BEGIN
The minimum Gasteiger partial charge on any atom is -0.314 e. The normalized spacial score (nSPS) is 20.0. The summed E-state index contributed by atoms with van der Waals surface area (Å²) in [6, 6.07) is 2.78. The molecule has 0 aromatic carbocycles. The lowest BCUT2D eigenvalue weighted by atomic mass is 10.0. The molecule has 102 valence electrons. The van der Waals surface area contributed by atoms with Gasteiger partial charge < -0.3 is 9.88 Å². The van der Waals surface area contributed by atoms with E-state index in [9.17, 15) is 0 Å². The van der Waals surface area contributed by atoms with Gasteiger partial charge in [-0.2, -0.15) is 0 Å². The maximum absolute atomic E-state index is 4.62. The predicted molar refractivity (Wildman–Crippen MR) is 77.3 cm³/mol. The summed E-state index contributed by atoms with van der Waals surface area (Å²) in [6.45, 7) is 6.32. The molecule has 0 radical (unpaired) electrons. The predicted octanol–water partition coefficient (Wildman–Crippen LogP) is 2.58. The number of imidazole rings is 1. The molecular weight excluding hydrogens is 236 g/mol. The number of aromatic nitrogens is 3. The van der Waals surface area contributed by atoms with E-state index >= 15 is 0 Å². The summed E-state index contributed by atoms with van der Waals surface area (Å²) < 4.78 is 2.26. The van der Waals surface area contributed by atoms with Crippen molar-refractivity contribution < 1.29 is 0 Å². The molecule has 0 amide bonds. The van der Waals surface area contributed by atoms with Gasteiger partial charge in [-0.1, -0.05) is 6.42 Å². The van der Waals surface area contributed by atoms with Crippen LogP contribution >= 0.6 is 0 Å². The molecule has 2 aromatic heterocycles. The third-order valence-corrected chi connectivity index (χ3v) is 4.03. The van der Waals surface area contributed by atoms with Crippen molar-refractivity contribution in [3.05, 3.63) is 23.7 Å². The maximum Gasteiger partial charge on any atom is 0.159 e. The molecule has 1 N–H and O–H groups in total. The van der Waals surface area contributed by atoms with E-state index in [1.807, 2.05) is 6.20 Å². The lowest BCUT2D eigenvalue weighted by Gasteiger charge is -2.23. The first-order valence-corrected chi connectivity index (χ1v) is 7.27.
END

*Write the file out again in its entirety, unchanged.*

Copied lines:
The minimum Gasteiger partial charge on any atom is -0.314 e. The normalized spacial score (nSPS) is 20.0. The summed E-state index contributed by atoms with van der Waals surface area (Å²) in [6, 6.07) is 2.78. The molecule has 0 aromatic carbocycles. The lowest BCUT2D eigenvalue weighted by atomic mass is 10.0. The molecule has 102 valence electrons. The van der Waals surface area contributed by atoms with Gasteiger partial charge < -0.3 is 9.88 Å². The van der Waals surface area contributed by atoms with E-state index in [9.17, 15) is 0 Å². The van der Waals surface area contributed by atoms with Gasteiger partial charge in [-0.2, -0.15) is 0 Å². The maximum absolute atomic E-state index is 4.62. The predicted molar refractivity (Wildman–Crippen MR) is 77.3 cm³/mol. The summed E-state index contributed by atoms with van der Waals surface area (Å²) in [6.45, 7) is 6.32. The molecule has 0 radical (unpaired) electrons. The predicted octanol–water partition coefficient (Wildman–Crippen LogP) is 2.58. The number of imidazole rings is 1. The molecular weight excluding hydrogens is 236 g/mol. The number of aromatic nitrogens is 3. The van der Waals surface area contributed by atoms with E-state index >= 15 is 0 Å². The summed E-state index contributed by atoms with van der Waals surface area (Å²) < 4.78 is 2.26. The van der Waals surface area contributed by atoms with Crippen molar-refractivity contribution < 1.29 is 0 Å². The molecule has 0 amide bonds. The van der Waals surface area contributed by atoms with Gasteiger partial charge in [-0.1, -0.05) is 6.42 Å². The van der Waals surface area contributed by atoms with Crippen LogP contribution >= 0.6 is 0 Å². The molecule has 2 aromatic heterocycles. The third-order valence-corrected chi connectivity index (χ3v) is 4.03. The van der Waals surface area contributed by atoms with Crippen molar-refractivity contribution in [3.05, 3.63) is 23.7 Å². The maximum Gasteiger partial charge on any atom is 0.159 e. The molecule has 1 N–H and O–H groups in total. The van der Waals surface area contributed by atoms with E-state index in [1.807, 2.05) is 6.20 Å². The lowest BCUT2D eigenvalue weighted by Gasteiger charge is -2.23. The first-order valence-corrected chi connectivity index (χ1v) is 7.27.